Last week I spent a day at the inaugural Nordic East Africa Summit, the plan is this will be a forum for businessmen from the region and the Nordic countries to link up, understand each other and hopefully cut deals.
As proceedings at the Nordic Business Association’s organised event went along It was interesting to notice how many times these cross cultural interactions have people talking at almost cross purposes. It is not difficult to see how that may be.
For one the Nordic countries – Denmark, Finland, Norway and Sweden are a $1.1 trillion economy with a combined population of about 30 million people. There are more than 50 companies from the Nordic countries on the Fortune 500 list – the definitive list of the world’s largest companies.
Our lesser developed business class does not match up, which has real implications beyond the wealth disparities, issues of business practice, of general appreciation of business people and systematic and strategic government support for the private sector.
"In addition to the passage of time you have to wonder how 26 million people, a quarter of the population of the East African Community (EAC) can generate the kind of demand that will build 50 multi-billion dollar companies...
Which brings me squarely to what I want to hear my candidates on the campaign trail talking about.
Increased growth of the business community is the silver bullet to sort out all our problems – political, economic and social and I am sorry I am not hearing enough about what our candidates will do for business.
We should not let our cold war hangups get in the way of economic logic.
The private sector – oftentimes despite the official barriers thrown in its face, is what creates jobs, pays for our general security, infrastructure and social services. To the extent that the country has a viable business community is the extent to which the people will enjoy a good standard of living.
For starters I want to hear our campaigners talking about how they are going to improve the ease and cost of doing business in Uganda. In the most recent Doing Business survey Uganda was ranked 122 out of 189 countries. While this was an improvement from last year’s 135 ranking, being in the bottom half of the index is nothing to write home about.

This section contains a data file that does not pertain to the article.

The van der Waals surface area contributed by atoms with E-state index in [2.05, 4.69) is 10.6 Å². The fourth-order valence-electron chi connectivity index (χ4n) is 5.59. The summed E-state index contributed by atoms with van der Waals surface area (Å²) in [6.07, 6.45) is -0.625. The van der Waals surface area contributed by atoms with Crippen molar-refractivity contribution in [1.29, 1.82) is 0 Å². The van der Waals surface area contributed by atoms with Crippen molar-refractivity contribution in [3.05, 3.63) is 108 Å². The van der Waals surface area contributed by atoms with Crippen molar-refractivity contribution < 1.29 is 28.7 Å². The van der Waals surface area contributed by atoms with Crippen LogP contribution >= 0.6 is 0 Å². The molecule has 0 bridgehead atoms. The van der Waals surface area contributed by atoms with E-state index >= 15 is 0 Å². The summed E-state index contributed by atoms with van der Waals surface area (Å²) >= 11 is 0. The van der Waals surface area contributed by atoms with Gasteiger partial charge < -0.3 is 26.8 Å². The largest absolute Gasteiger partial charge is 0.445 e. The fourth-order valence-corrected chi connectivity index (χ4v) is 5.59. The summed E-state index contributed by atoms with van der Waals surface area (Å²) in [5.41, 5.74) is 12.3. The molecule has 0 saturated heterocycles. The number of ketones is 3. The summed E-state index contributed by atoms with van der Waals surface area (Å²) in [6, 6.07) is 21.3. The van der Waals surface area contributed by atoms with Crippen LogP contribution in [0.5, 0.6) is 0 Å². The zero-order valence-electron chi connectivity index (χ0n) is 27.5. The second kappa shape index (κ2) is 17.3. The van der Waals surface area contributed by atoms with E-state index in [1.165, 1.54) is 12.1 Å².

Measured against a broad measures of indicators relating to licensing and regulations government would do well to focus more on ease of pay taxes, registering property, trading across borders and protecting minority interests in businesses are the measures against we not only fell back but rank poorly.
Interestingly against the measure of getting credit Uganda improved by 86 positions, while we still have high lending rates the introduction of competition in the sector must account for this improvement.
The pricing of credit like any other good or service is subject to supply and demand. It would therefore follow that our lending rates are high due to a shortage of lendable funds. One way to increase lendable funds would be for government to amend how much of workers’ salaries goes towards social security. Currently workers are supposed to save five percent of their income adding just one percentage point would mean a few more hundreds of millions a month going into the banks.
A figure that will grow as more and more employers sign up.
"That aside government can invest in and encourage business advisory services for businessmen, especially small businessmen. The knee jerk reaction when businessmen are asked what there biggest challenge is to complain of access to finance and the cost of finance. But given how the majority of our businesses do not last past their first birthday however well capitalised they are, suggests a more fundamental inadequacy...
At the Nordic East Africa summit it came through too that finding business partners with a culture – adequate book keeping, strategic processes and operational systems foreign partners could decipher or fit in with, was one of the major deterrents of linking up with local partners.
One participant lamented that because many local businesses are diversified it is difficult to get a true picture of their books, often times an investor buys into a company only to find some hidden liabilities included in the companies valuation they were unaware of.
Sometimes we are just our own worst enemies and we don’t know better than to behave like this.
So yes I want to hear our candidates being more specific on how they will help lift our businesses to higher heights, avert a quick death or getting started on a solid foundation.